Paul Wainwright, Author provided

Meanwhile, the coastal habitat that supports banded stilt for the rest of the year is also changing. Sites that are home to thousands of birds, such as parts of the Dry Creek Saltfields and Bird Lake in South Australia, have been drained in the past two years.

If both the stilts’ inland breeding and coastal refuges are under threat, how can they survive?

Lessons for managing mobile species

This research offers insight into the conservation of highly mobile species, which may travel hundreds or thousands of kilometres in a year. Banded stilts are listed as vulnerable in South Australia, but have no conservation rating in the four other states in which they are found.

Individual banded stilts appear to operate over vast spatial scales, crossing between state jurisdictions in single overnight flights. Their episodic breeding events are hard to find and even more difficult to manage. Between breeding events, long-lived adults depend on refuges around the country which are being impacted by human activity, including potentially longer, harsher dry periods from climate change into the future.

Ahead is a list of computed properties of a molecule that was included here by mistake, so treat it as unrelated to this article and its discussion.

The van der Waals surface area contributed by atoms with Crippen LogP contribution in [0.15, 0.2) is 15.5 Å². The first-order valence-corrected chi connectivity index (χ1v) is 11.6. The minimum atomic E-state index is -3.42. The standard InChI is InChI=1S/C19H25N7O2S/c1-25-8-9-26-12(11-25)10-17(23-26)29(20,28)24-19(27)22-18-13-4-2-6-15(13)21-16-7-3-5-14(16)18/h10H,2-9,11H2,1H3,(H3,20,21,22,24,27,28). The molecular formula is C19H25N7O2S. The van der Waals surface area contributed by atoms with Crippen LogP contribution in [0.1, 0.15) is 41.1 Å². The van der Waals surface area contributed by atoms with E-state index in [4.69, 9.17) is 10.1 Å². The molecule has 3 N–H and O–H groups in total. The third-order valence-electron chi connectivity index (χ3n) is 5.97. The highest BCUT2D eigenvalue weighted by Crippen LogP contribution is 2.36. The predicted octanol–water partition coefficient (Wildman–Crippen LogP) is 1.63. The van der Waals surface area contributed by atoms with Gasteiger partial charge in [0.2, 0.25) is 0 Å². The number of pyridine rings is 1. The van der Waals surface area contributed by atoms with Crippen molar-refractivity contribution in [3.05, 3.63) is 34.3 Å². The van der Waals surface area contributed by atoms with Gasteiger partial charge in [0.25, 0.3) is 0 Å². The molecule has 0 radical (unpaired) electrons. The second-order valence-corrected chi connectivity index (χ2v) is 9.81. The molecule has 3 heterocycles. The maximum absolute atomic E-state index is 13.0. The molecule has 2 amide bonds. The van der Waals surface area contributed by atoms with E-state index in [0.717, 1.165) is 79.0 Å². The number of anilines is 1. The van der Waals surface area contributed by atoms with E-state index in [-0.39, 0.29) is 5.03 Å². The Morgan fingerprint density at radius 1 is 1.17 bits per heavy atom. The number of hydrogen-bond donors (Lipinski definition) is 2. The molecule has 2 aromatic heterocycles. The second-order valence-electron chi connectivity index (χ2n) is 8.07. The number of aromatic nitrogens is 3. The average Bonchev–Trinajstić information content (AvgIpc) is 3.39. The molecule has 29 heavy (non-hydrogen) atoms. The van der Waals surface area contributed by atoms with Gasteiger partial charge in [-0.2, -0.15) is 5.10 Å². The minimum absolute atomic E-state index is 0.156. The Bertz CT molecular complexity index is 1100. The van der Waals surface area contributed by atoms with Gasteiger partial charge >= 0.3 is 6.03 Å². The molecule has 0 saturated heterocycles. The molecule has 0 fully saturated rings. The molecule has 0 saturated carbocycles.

These birds epitomise adaptation to unpredictable changes in their environment, but habitat loss and a warming climate may threaten them as much as any other species.


The ConversationThe authors would like to acknowledge L. Pedler, M. Christie, B. Parkhurst, R. West, C. Minton, I. Stewart, M. Weston, D. Paton, B. Buttemer and the South Australian Department for Environment, Water and Natural Resources, and Western Australian Department for Parks and Wildlife._

Reece Pedler, PhD student, Deakin University; Andy T.D. Bennett, Professor, Deakin University, and Raoul Ribot, Lecturer in Ecology, Deakin University

This article was originally published on The Conversation. Read the original article.